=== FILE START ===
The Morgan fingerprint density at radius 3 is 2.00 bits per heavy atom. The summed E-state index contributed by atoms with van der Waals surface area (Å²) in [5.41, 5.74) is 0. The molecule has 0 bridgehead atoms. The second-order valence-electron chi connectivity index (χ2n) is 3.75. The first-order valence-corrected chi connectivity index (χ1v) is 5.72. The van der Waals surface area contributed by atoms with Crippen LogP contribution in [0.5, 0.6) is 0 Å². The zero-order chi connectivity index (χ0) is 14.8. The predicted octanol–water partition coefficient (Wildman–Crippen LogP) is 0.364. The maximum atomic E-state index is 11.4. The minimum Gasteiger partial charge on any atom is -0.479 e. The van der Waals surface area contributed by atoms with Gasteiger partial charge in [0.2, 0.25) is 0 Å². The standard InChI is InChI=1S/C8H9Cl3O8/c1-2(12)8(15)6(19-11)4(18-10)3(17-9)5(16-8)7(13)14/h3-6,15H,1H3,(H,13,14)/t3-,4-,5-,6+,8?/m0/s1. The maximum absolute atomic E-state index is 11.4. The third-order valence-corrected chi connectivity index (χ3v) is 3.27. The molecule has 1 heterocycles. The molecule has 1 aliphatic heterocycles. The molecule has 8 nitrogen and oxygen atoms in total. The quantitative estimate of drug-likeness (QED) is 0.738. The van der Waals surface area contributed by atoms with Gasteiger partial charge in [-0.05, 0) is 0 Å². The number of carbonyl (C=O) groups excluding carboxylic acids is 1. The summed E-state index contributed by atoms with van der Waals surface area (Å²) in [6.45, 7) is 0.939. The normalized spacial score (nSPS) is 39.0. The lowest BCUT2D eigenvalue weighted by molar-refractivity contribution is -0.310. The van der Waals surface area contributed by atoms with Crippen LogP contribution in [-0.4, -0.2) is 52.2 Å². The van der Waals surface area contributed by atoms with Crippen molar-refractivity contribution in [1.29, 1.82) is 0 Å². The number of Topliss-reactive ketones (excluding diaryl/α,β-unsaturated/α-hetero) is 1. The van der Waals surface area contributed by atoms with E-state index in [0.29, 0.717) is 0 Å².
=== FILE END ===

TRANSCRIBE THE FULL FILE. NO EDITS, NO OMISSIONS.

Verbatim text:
The Morgan fingerprint density at radius 3 is 2.00 bits per heavy atom. The summed E-state index contributed by atoms with van der Waals surface area (Å²) in [5.41, 5.74) is 0. The molecule has 0 bridgehead atoms. The second-order valence-electron chi connectivity index (χ2n) is 3.75. The first-order valence-corrected chi connectivity index (χ1v) is 5.72. The van der Waals surface area contributed by atoms with Crippen LogP contribution in [0.5, 0.6) is 0 Å². The zero-order chi connectivity index (χ0) is 14.8. The predicted octanol–water partition coefficient (Wildman–Crippen LogP) is 0.364. The maximum atomic E-state index is 11.4. The minimum Gasteiger partial charge on any atom is -0.479 e. The van der Waals surface area contributed by atoms with Gasteiger partial charge in [0.2, 0.25) is 0 Å². The standard InChI is InChI=1S/C8H9Cl3O8/c1-2(12)8(15)6(19-11)4(18-10)3(17-9)5(16-8)7(13)14/h3-6,15H,1H3,(H,13,14)/t3-,4-,5-,6+,8?/m0/s1. The maximum absolute atomic E-state index is 11.4. The third-order valence-corrected chi connectivity index (χ3v) is 3.27. The molecule has 1 heterocycles. The molecule has 1 aliphatic heterocycles. The molecule has 8 nitrogen and oxygen atoms in total. The quantitative estimate of drug-likeness (QED) is 0.738. The van der Waals surface area contributed by atoms with Gasteiger partial charge in [-0.05, 0) is 0 Å². The number of carbonyl (C=O) groups excluding carboxylic acids is 1. The summed E-state index contributed by atoms with van der Waals surface area (Å²) in [6.45, 7) is 0.939. The normalized spacial score (nSPS) is 39.0. The lowest BCUT2D eigenvalue weighted by molar-refractivity contribution is -0.310. The van der Waals surface area contributed by atoms with Crippen LogP contribution in [-0.4, -0.2) is 52.2 Å². The van der Waals surface area contributed by atoms with Crippen molar-refractivity contribution in [1.29, 1.82) is 0 Å². The number of Topliss-reactive ketones (excluding diaryl/α,β-unsaturated/α-hetero) is 1. The van der Waals surface area contributed by atoms with E-state index in [0.29, 0.717) is 0 Å².